## Challenge from last time

As everyone knows, knights tell the truth all the time, and liars lie all the time. At least, this is what evenly behaved knights and liars do. Less known is that there are also odd knights, who on odd-numbered days lie all the time. (On even-numbered days, however, they behave evenly, and tell the truth.) Also, there are odd liars, who on odd-numbered days, tell the truth about everything, while they lie the rest of the days. Someone said: "Today's the 3rd. Trust me, I'm telling the truth. I'm odd. I'm not a knight. My eyes are brown." At first, this seemed illogical, and I thought he couldn't be either a knight or a liar, even or odd, but after a while the solution dawned on me and I found the error in my reasoning. What is he?

## JavaScript you should know

- How to perform assignment of a value or result of a function to a variable
- How to ask the user a question (using a function) and get a reply
- How to store that reply in a variable
- How to write a variable to the web-page (using a function)

## Electronic Elections

I want to die in Chicago so that I can remain politically active.--A quote I heard on NPR.

The Florida elections in 2000 gave the traditional voting system bad publicity (to put it in PG terms) and have since been replaced by electronic kiosks. However, long before the 2000 elections, people all over the world have been looking at a way to make elections better using electronic means. Some even envision an internet based voting system! They would be cheaper, might eliminate the chance of a human ballot counting error, and (judging by the popularity of on-line polls, blogs, etc.) would attract a larger body, making the election more valid. However, there are some major issues that are associated with having electronic elections.

- Get into groups and choose a cool team name
- Choose a presenter who has not presented before
- As a group, come up with possible problems that you think electronic voting systems might introduce.
- Send your presenter up to present; presentation must be no longer than 2 minutes.

**Task 1**(10 minutes):

- In your teams, think about how you would implement a voting system. Imagine a web-based voting system.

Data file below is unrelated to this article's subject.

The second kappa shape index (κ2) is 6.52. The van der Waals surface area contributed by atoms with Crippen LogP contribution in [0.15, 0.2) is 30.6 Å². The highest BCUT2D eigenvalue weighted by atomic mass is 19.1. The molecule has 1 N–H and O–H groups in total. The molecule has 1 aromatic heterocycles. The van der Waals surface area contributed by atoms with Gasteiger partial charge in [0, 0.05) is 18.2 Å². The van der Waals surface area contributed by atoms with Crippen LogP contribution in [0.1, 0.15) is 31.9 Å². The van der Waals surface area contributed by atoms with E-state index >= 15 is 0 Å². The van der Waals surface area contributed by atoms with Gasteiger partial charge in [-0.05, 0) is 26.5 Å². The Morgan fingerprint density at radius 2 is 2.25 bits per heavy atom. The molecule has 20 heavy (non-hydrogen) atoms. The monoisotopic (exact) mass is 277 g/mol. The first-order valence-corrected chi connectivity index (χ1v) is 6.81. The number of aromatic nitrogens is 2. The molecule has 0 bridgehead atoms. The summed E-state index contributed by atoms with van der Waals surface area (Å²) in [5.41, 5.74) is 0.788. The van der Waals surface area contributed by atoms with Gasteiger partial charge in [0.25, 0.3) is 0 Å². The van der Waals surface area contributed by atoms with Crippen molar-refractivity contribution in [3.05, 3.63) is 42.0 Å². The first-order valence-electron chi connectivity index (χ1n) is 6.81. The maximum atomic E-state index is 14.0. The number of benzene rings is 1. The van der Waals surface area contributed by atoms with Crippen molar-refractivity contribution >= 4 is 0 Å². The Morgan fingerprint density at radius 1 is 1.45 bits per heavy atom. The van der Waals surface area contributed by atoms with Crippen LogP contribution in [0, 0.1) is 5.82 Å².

- Besides the prompt() and document.write() functions
you already know, imagine the existence of
*printErrorAndExitIfAlreadyRegistered()*,*printErrorAndExitIfNameIsntReal()*, and*updateRegistrationDB()*functions. They would be used as follows:

`printErrorAndExitIfAlreadyRegistered(userName);`

printErrorAndExitIfNameIsntReal(userName);

updateRegistrationDB(userName); - Write JavaScript to register a voter and write the results of the registration in a table format using HTML. You may use the functions provided above to check for errors. You make up your own functions to check for other types of errors (you don't have to implement them, you may just imagine that they exist and invoke them).
- Send your presenter up to present; presentation must be no longer than 2 minutes.
**You will be handing the code you wrote on 1 piece of paper. Please have all your team members' names on it and also your team name.**

**Task 2**(10 minutes):

## A challenge for next time

Three people are standing in line and all are looking in the same
direction. That is, person 3 (P3) can see person 2 (P2) and person 1
(P1). P2 can see P1, but not P3. P1 can see neither P2 nor P3.
Now consider the following: all of the people know that there exist 5
hats. They know that 3 hats are black and 2 are white. They
all know that each of them is wearing a hat. Assume P1, P2, and P3
are perfect logicians and hear one another speak.

First, P3 says, *I don't know what color my hat is.*

Then, P2 says, *I don't know what color my hat is.*

Now it's P1's turn. Judging by what he heard P3 and P2 say,
do you think P1 knows the color of his hat? If so, what is it?